The Homeland Security Department should establish a national standard to encourage companies and individuals to report data breaches to federal authorities, helping them gauge the intensity of cyberattacks and investigate cybercrime, security professionals said on Wednesday.
Federal agencies are required to report data breaches to the U.S. Computer Emergency Readiness Team, which is part of DHS. Reporting requirements for companies, however, vary by state.
"Responding to each individual state that we operate in can be a challenge," said David Thompson, chief information officer at security software vendor Symantec during a panel discussion in Washington hosted by the technology lobbying group TechAmerica. "Creating a national standard with international coordination is key [to] holding companies accountable for protecting data."
California was the first state to pass a law requiring companies to disclose when unencrypted personal information in their databases have been accessed by someone not authorized to view it. Most states have since passed variations of the disclosure law.
A national breach notification system is needed because companies and individuals are the main targets for cyber criminals, whose goal typically is to steal credit card information and bank credentials, Thompson said. According to Symantec's 2008 Internet Security Threat Report, 90 percent of all threats target confidential information that, once stolen, is sold. Consumers are particularly vulnerable to cyberattacks because one in five individuals fail to protect personal information on their computers and 40 percent don't update or patch their operating systems.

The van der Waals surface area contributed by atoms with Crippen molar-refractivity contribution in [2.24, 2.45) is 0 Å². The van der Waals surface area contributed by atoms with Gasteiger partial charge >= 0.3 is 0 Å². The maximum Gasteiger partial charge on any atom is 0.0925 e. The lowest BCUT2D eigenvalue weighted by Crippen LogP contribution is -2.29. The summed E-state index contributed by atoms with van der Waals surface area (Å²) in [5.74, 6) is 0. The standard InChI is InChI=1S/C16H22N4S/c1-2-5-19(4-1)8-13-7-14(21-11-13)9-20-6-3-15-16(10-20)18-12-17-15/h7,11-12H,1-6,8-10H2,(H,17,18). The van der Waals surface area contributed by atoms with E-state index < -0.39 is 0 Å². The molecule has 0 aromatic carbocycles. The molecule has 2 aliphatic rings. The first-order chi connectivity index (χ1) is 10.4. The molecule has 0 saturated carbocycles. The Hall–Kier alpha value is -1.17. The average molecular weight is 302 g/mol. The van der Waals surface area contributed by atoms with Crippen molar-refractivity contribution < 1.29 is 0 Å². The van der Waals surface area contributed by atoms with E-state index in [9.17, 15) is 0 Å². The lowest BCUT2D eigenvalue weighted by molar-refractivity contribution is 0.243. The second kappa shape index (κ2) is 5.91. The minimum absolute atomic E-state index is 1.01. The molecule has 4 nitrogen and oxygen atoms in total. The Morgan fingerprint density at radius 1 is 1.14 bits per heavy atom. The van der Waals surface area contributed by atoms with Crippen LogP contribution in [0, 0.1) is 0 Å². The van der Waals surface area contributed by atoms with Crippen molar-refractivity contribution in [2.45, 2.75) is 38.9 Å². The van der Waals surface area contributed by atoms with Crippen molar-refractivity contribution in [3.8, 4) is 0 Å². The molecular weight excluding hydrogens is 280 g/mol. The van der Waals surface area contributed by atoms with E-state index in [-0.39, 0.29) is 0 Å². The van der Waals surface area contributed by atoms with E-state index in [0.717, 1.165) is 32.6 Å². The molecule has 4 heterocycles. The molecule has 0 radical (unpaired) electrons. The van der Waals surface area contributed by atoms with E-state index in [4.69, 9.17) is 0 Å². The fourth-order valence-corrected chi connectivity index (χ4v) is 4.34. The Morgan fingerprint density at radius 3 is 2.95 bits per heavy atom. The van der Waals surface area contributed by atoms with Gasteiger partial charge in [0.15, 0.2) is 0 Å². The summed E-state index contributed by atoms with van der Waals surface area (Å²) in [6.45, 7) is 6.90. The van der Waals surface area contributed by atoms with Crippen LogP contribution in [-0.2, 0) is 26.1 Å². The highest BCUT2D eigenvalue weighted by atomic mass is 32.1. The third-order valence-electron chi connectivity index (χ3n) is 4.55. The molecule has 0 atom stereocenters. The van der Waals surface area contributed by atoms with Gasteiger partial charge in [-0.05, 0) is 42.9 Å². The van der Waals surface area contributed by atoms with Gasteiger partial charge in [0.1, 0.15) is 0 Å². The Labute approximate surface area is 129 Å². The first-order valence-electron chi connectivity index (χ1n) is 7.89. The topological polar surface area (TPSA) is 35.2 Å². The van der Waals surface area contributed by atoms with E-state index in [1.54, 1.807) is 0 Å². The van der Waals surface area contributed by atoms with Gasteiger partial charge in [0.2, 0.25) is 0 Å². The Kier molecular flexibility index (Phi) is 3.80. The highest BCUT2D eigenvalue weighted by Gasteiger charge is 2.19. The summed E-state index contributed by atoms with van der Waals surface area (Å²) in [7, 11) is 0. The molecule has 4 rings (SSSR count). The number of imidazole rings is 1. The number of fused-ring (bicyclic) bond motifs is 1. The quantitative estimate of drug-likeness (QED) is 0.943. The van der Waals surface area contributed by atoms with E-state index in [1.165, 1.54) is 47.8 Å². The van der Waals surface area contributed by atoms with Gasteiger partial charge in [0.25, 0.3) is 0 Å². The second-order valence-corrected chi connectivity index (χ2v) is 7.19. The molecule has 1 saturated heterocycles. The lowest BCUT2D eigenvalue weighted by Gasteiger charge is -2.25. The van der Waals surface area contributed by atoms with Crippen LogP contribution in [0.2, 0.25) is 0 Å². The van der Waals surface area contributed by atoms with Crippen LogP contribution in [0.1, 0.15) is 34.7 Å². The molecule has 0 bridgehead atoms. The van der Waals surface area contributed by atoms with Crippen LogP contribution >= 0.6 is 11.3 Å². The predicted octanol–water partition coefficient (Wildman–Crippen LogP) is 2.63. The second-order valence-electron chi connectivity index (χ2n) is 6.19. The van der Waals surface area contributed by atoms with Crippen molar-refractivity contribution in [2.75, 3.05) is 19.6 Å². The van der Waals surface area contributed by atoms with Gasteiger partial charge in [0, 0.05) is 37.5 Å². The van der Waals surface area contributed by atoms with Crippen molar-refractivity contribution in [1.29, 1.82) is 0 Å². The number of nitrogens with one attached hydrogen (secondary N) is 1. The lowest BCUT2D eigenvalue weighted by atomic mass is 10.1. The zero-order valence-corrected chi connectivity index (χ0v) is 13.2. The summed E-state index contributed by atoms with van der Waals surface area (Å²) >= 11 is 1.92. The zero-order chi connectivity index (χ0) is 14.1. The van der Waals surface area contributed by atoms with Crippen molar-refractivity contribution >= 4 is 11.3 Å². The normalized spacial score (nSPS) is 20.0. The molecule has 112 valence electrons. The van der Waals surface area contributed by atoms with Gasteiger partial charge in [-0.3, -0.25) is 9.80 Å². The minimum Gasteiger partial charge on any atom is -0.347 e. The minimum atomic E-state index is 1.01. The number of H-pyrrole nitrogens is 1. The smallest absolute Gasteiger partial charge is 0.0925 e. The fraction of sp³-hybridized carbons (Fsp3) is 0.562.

Symantec also said rogue security software, which relies on scare tactics to fool users into downloading malicious code by posing as legitimate antivirus programs, is on the rise. The company identified 250 such programs and received 43 million reports from customers of installation attempts.
Because most cyberattacks focus on individuals and companies, a national standard for breach notification would provide a more accurate picture for security vendors and federal law enforcement agents who are tracking the kinds of threats cyber criminals are launching, said Thompson and Jeffrey Troy, chief of the FBI's cyber criminal unit.
A national standard "for data breach notification would help us tremendously in terms of effectively conducting investigations," said Troy, who noted that the reports would not be used to investigate individual companies. "We don't want companies just protecting themselves, [because] whatever malware [they] get infected with are going to be used against the company next door and the company across the world. Our strategy requires the largest amount of information on attacks."
Companies are reluctant to report incidents of cyberattacks, in fear that they will be held accountable for the data loss and possibly lose business or be fined. To encourage compliance, a national standard should provide protections for companies and individuals who disclose breaches, Troy said.
"Some industries that have rules where [companies that fall] victim to data breaches may face financial penalty," he said. "There are so many ways to break into systems, and such high levels of expertise [among hackers], that it may be important to look at those models to see whether or not they're realistic."